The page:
Over the past several decades we witness a shift toward national policies that encourage innovation and technological entrepreneurship. The call for more investment in entrepreneurship echoes around the globe as it becomes clear that except for a few countries, natural resources like oil and minerals are not enough to sustain economies, while human ingenuity is indeed the most important, sustainable natural resource.
So, is there hope for everybody on the globe to improve their lives? Can technological entrepreneurship be motivated and taught so that generations of determined entrepreneurs will build up thriving economies? The clear answer to both questions is yes and it all starts with education in general and scientific-technical education in particular. This is a long process, but there is a way to expedite it – start with the already educated engineers and scientists. These are the first candidates to open entrepreneurial endeavors. They can make the difference, but need motivation, instruction and encouraging economic environment that fosters creation of successful start-ups. These pioneering entrepreneurs can then serve as role models to others. The name of the game is motivation. If this nucleus of capable people are motivated toward entrepreneurship, a process can start that will make a huge difference in a life of a country. Living examples to countries that underwent this process are China, Israel and Singapore whose societies shifted from agrarian to industrial within several decades thanks to the spirit of entrepreneurship and the motivation to create high-tech industries led and guided by individual engineers and scientists.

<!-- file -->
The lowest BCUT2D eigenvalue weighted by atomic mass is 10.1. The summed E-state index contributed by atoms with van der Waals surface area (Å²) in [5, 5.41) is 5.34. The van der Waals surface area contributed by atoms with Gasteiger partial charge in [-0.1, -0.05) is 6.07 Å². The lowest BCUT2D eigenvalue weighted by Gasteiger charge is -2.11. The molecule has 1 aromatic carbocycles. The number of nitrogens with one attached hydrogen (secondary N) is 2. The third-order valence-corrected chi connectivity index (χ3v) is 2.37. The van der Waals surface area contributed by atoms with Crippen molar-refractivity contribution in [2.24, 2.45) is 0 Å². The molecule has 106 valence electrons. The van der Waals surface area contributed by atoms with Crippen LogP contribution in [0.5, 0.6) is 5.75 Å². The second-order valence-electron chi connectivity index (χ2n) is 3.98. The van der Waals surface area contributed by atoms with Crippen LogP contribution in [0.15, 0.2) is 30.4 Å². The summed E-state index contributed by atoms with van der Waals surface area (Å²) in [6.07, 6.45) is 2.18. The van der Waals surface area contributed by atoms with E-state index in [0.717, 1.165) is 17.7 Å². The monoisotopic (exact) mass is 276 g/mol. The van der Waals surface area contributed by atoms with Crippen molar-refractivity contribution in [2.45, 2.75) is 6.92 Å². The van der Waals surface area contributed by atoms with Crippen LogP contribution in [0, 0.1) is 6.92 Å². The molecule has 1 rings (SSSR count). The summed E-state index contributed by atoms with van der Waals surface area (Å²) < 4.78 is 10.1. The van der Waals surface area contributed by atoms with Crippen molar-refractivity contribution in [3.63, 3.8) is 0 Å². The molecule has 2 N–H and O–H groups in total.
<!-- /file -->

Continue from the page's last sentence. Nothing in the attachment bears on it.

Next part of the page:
In my talk I will explain the need for technological entrepreneurship and describe my involvement in turning Israel into a startup nation.